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- May 26, 2011 -

 
     
 

Supply Chain Graphic of the Week: Adding a Velocity Dimension to Risk Management

 

Does Common Segmentation Approach by Likelihood and Impact Need a Third Dimension?

 
     
 

By SCDigest Editorial Staff

 
 

 

Risk Management was one of the dominant themes of the recent Institute for Supply Management annual conference in Orlando, and with good reason, given a spate of recent events, most noteworthy the supply chain troubles coming from the earthquake in Japan. (See ISM 2011 Video Review and Comment.)

 

Risk management was in fact little talked a decade or so ago, but now it is near the top of every supply chain executive's priority list.

 

Many companies have or still use a simple 2 x 2 framework for assessing  and managing risk, where on one dimension is the likellihood of occurrence (high or low) and the other the level of impact (high or low).

 

Simple 2 x 2 Risk Framework

 

 

Others have moved to a higher level of granularity, recognizing that there are more intervals of supply chain impact or likelihood than just High or Low. An example of this type of analysis framework is illustrated below.

 

Multi-Level Risk Framework

 

 

At the ISM conference, supply management veteran Robert Kemp made an interesting point during one session: that another dimesion beyond likelihood and impact needs to be added, and that is the likely velocity of the event or risk.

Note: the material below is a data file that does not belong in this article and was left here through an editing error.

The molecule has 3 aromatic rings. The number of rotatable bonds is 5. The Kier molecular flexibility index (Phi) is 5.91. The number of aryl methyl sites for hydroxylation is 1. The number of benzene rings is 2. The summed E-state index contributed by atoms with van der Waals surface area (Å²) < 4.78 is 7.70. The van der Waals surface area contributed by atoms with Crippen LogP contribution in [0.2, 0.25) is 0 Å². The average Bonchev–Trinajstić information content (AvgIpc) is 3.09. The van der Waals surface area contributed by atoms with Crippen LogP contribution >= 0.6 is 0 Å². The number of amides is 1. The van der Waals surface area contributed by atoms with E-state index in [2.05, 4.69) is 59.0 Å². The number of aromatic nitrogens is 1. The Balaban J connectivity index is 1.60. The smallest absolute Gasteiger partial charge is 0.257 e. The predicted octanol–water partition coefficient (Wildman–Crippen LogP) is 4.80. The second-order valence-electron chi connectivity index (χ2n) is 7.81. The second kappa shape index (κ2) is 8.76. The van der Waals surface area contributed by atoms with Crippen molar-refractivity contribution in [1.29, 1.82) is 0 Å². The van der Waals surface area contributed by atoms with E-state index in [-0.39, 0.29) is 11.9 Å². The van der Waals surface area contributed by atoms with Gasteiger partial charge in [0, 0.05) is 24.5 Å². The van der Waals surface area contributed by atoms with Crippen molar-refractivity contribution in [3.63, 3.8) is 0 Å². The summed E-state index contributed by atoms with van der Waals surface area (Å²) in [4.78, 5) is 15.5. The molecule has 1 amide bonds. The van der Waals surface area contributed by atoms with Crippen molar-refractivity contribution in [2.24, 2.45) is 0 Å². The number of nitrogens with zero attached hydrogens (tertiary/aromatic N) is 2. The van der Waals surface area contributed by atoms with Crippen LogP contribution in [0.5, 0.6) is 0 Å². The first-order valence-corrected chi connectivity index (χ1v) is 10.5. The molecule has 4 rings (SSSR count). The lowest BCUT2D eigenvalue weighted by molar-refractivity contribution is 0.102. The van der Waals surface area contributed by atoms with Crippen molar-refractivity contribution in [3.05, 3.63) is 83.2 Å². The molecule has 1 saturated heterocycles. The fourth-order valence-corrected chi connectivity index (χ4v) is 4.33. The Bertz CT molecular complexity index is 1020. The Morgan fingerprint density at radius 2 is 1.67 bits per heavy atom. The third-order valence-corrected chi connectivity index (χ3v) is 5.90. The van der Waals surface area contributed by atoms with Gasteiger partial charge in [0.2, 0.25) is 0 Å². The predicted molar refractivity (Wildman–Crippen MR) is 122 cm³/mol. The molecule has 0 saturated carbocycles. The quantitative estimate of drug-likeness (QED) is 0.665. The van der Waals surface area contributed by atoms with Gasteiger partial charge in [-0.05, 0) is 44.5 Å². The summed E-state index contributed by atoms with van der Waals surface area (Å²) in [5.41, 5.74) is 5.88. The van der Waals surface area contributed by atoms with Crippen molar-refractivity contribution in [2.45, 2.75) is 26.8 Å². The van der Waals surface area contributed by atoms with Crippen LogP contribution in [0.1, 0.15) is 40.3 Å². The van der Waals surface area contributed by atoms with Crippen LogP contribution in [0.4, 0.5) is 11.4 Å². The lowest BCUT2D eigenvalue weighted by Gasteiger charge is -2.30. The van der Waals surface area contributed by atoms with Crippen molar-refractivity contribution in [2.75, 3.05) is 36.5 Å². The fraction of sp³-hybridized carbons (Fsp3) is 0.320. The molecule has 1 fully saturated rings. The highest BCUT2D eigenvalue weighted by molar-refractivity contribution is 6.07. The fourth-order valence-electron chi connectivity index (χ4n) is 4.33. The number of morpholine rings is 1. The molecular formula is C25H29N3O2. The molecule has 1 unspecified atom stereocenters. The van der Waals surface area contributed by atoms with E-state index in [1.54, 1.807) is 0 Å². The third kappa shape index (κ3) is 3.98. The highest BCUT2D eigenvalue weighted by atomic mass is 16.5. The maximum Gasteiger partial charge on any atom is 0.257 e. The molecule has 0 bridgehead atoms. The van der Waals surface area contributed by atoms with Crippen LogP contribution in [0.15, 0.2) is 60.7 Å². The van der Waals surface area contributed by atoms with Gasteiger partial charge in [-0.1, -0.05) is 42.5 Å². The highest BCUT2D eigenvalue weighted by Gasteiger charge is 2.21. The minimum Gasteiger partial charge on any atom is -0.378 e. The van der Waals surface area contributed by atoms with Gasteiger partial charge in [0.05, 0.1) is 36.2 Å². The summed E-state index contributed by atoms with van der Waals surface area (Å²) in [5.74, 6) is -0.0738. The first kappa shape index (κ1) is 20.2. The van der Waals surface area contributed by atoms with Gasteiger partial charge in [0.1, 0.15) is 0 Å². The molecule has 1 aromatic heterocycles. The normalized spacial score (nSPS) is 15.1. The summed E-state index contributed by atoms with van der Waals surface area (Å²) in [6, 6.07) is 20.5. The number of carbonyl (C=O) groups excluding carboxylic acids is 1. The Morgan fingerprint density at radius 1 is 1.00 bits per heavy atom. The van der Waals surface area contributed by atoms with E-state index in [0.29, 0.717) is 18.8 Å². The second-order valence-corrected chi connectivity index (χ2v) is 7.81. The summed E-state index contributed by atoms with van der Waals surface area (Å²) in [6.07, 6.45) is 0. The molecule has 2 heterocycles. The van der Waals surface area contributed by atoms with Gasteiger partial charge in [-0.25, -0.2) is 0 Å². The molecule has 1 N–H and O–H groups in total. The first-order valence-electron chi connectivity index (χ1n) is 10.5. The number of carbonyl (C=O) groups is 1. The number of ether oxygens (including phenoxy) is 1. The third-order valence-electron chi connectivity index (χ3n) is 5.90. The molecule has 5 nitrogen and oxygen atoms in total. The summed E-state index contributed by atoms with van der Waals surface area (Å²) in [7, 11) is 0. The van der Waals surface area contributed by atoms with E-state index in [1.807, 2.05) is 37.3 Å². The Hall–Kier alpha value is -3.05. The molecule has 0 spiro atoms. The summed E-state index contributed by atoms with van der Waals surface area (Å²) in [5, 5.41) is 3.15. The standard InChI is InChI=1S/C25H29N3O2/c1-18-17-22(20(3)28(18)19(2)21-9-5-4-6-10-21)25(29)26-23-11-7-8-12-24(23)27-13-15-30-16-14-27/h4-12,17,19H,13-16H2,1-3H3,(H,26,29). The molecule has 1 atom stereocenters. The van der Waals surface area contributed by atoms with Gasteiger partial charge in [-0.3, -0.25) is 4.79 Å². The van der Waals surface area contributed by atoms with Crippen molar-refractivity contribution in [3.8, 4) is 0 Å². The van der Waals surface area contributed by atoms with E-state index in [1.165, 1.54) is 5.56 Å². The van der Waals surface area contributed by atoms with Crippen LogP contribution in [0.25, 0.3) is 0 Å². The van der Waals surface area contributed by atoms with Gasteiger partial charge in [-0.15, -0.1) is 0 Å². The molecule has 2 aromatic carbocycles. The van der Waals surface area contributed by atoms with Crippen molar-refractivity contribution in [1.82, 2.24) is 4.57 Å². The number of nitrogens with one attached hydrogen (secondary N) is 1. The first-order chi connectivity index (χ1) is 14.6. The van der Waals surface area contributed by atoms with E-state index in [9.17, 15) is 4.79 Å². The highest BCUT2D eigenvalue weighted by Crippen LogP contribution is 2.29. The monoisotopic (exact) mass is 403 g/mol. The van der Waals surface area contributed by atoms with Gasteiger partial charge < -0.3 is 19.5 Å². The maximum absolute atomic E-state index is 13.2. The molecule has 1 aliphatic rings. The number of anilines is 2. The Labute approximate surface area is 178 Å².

In other words, some risks - currency swings, for example - exist, but are likely to develop relatively slowly, giving time for the company to react, or have set of mitigation strategies that fit this type of development.

On the other hand, other theats - such as a natural disaster perhaps - might have an almost immediate impact.

So, you could have as just one example a low likelihood, big impact threat that is likely slow to be felt - or more rapidly. Some competitive risks could also fall into that rapid category.

Though you could argue that there is some overap between velocity and impact, we think there are also differneces, and that it makes a lot of sense to add velocity to these frameworks. We are strugling, however, to figure out how to represent that in a now three-dimensional image. Anyone with a bright idea please let us know at the Feedback button below,

 

Agree or disagree? What is your perspective? Let us know your thoughts at the Feedback button below.

 
 
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